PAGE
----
Given that reasoning, it seems Warner could have gone with either of the two formats; however, according to the studio, consumers made the decision. “Consumers have clearly chosen Blu-ray, and we believe that recognizing this preference is the right step in making this great home entertainment experience accessible to the widest possible audience, Tsujihara said.

Shortly after the announcement, The New York Times reported that some analysts have said Blu-ray titles are outselling HD DVD titles by as much as 2 to 1. Blu-ray hardware sales also have exceeded HD DVD, largely because the format is included in PlayStation 3, according to media reports.

For B&R's Gettner, the decision to test Blu-ray over HD DVD was all about the capability of Sony's PlayStation 3 video game console to play Blu-ray discs.

Although Bashas', Chandler, Ariz., is not yet carrying high-def DVDs for rental or sell-though, Ray Wolsieffer, video specialist, said he'll be willing to do so when the time is right. “I have not had any requests from customers for high def, but will certainly be in line through Ingram [distributor Ingram Entertainment, La Vergne, Tenn.] when the time comes to consider adding high-def product.”

That time may not be far off. “As we stand today, Warner Bros.' decision to shift from its dual-format position has brought much-needed clarity to the market and strengthens Blu-ray's hand considerably,” said Jim Bottoms, co-managing director at Understanding and Solutions. “We should see an end to the format war within the year,” Bottoms said.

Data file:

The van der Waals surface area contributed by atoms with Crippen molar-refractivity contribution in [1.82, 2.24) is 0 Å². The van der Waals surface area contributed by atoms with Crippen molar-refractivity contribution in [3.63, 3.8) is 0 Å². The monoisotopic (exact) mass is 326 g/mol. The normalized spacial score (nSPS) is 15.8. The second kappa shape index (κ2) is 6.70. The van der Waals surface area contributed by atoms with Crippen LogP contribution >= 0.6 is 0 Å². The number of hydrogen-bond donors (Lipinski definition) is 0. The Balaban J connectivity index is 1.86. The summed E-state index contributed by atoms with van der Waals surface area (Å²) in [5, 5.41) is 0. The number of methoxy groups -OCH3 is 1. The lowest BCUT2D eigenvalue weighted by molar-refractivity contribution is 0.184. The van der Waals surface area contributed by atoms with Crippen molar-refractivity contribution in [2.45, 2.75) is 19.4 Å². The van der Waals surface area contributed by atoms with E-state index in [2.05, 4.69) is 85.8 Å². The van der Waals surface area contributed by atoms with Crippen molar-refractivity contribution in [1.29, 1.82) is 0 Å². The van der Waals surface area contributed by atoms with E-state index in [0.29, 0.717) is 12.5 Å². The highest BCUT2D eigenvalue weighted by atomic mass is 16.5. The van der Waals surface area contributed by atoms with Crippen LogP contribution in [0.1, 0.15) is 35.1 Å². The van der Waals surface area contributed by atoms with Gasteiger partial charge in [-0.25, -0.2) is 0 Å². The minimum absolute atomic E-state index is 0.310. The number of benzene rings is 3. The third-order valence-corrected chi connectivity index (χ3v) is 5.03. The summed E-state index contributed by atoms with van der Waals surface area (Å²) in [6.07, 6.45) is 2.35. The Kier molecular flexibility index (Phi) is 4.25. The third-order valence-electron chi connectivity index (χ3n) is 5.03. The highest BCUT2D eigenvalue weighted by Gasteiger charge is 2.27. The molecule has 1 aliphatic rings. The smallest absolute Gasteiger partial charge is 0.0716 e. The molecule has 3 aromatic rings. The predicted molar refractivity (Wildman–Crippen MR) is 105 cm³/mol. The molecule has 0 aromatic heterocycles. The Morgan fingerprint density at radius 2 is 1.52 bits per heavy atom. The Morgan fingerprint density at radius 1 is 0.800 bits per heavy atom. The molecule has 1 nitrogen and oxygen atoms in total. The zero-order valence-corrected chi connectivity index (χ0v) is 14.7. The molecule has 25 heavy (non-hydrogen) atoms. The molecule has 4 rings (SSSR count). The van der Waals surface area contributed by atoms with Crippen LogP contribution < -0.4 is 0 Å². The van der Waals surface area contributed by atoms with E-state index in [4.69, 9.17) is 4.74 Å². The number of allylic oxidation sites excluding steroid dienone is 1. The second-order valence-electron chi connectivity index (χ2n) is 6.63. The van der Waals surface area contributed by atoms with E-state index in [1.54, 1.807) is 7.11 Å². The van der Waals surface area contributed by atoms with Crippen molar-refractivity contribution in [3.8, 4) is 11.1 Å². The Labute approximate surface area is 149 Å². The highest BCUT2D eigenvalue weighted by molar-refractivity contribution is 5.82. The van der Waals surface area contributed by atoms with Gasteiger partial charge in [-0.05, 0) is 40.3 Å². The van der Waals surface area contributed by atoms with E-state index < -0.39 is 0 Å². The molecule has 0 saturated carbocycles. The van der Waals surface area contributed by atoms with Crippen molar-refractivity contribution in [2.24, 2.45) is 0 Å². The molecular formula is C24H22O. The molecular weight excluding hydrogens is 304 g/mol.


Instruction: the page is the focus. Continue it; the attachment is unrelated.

“Consumer demand for high-definition discs is growing as more consumers are buying televisions that are both high-definition-capable and larger in screen size, and as the price of players has gotten much lower,” said Mark Fisher, vice president, membership and strategic initiatives, Entertainment Merchants Association. Over the holiday season, Toshiba reduced the HD DVD player to below $200 and Sony dropped Blu-ray players below $300, according to Understanding and Solutions.

“However, the decision to support the category now may be more a matter of whether a retailer's stores are intended to be destination locations for entertainment products,” Fisher said.